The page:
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-   -   .22 ammo (http://glocktalk.com/forums/showthread.php?t=1470852)

snowwdog 02-10-2013 08:43

.22 ammo
 
so how many of us can get together and pool our money to start a .22 factory? How much could it cost? Its just lead wire swaged and copper plated. Brass disks formed to the brass. Seems simple enuff. We could do it. And the demand for .22's will never stop.

XDRoX 02-10-2013 10:32

You shouldn't drink this early in the morning.

freakshow10mm 02-10-2013 11:05

The machinery is relatively expensive but the hardest part is the priming compound manufacturing and loading into the cases. In order to either handle or manufacture the priming compound, you need to be licensed as an explosives manufacturer or dealer, since primers and priming compounds are explosives.

snowwdog 02-10-2013 13:45

CCI states that they have been running 24/7 for years trying to keep up with demand. Why would they not add capacity? Is the equipment really that expensive? Or do the ammo companies keep the supply low to keep the prices up?

freakshow10mm 02-10-2013 15:18

CCI has custom built machinery, not something like a Camdex or AmmoLoad for a couple thousand rounds per hour. CCI's machinery manufactures 4 million rounds of rimfire ammunition each production day. A setup like theirs is a few million dollars in machinery and support.


http://www.youtube.com/watch?NR=1&fe...&v=EdNkfTS0lOQ

Expansion on that production line means a new building, new machinery, new equipment support, and labor. It's not a snap your fingers move. The corporate board at ATK must give the OK for the expansion. Contrary to Internet belief, the profit ammunition manufacturers make on ammunition selling only to wholesalers isn't much. The wholesale distributors and retail dealers make more in profit per sale than the ammunition manufacturer does. Wholesale pricing isn't driven very much by retail pricing. Retail is generally set based on wholesale. The panic demand surges in recent years have no bearing on wholesale pricing, which has been stagnant for years.

If you want to make real money in this industry, you must manufacture it yourself and sell only to retail consumers and deal with the headaches associated with that (you better have a real good shipping department too). It's much easier for a business to sell wholesale than it is retail. Much less stress selling to only 20 companies than it is 37 million retail customers direct.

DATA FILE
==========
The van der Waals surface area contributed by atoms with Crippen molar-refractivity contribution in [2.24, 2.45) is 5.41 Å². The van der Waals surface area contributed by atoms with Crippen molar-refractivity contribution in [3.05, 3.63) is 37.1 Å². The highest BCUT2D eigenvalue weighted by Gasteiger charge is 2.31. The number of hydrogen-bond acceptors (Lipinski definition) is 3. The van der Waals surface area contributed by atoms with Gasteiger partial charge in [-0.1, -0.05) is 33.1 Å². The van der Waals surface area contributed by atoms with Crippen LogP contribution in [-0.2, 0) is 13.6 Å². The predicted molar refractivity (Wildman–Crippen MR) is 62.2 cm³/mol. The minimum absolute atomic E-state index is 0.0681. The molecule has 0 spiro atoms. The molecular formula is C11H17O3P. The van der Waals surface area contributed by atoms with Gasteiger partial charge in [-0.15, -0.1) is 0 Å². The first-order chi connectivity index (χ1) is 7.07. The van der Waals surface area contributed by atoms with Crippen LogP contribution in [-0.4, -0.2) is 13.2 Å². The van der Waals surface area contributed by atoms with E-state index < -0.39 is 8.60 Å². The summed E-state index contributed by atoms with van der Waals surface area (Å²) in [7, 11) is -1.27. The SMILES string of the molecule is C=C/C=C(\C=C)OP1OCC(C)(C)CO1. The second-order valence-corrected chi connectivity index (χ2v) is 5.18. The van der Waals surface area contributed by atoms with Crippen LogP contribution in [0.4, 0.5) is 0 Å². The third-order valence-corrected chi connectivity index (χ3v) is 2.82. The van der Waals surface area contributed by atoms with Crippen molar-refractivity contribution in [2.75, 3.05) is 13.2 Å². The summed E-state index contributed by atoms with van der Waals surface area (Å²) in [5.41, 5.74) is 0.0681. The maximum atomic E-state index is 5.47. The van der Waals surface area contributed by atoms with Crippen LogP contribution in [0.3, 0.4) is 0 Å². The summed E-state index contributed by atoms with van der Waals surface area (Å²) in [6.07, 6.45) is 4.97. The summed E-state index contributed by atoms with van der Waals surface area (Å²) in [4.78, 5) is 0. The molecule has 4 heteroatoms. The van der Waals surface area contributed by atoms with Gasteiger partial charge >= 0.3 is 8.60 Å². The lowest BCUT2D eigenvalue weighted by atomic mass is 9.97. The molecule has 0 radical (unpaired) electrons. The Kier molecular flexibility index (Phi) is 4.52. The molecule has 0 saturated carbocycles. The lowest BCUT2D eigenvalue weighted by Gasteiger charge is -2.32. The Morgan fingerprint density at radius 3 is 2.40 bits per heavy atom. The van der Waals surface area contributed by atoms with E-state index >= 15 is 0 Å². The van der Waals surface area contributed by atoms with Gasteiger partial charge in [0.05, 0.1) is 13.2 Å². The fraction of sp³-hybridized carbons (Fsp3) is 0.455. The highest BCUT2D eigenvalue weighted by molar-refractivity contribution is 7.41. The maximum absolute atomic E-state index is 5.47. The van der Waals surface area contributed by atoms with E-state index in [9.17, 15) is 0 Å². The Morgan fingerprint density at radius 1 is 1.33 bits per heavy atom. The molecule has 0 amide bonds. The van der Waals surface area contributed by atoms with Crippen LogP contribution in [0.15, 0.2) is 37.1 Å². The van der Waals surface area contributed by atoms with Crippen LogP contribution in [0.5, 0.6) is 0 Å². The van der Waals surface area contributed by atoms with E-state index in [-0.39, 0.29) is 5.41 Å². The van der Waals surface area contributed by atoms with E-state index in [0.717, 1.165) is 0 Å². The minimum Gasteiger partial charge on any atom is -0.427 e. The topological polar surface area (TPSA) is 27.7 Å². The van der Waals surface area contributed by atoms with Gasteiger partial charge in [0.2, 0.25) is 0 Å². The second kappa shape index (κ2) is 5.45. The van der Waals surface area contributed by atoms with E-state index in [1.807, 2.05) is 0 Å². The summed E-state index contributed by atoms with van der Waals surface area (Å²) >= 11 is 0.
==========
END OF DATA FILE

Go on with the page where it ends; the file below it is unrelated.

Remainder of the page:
freakshow10mm 02-10-2013 15:26

Furthermore, if you are selling every round of ammunition you can manufacture with current facilities and still have a demand for your ammunition from people that are willing to wait some time, that is actually really good. If you are barely meeting demand with no demand futures, it can be a scary position in business. Producing just less than demand in a market with very little competition yet high demand is a good position.

Aguila
Armscor
Eley
Fiocchi
Lapua
Remington
SK
Winchester
Wolf

That's the competition to the ATK ammunition families for rimfire (Federal, CCI, Speer). The only real competition is Remington and Winchester. The rest are junk or target only.

njl 02-15-2014 16:15

oops...meant to start a new thread.

dbarry 02-16-2014 07:14

I'm in snowdog!

Somebody set out do do it over 150 years ago and it's been repeated dozens of times since, despite the challenges.

Another article that explains the challenges of 22 rimfire.
http://www.americanrifleman.org/arti...=27&sub=28&q=1

High Altitude 02-18-2014 07:33

Someone has to do it eventually or supply will never meet demand. Knowing business today though (risk adverse) they will still be saying in 10 years what they are saying today, demand might go down we do not want to take the risk. Meanwhile, as they are saying that, demand is more than ever with huge supply shortages.

So how many years have to go by before someone expands 22lr production, 10 years, 20, 30, 40.......

njl 02-18-2014 08:16

Quote:

Originally Posted by High Altitude (Post 21020155)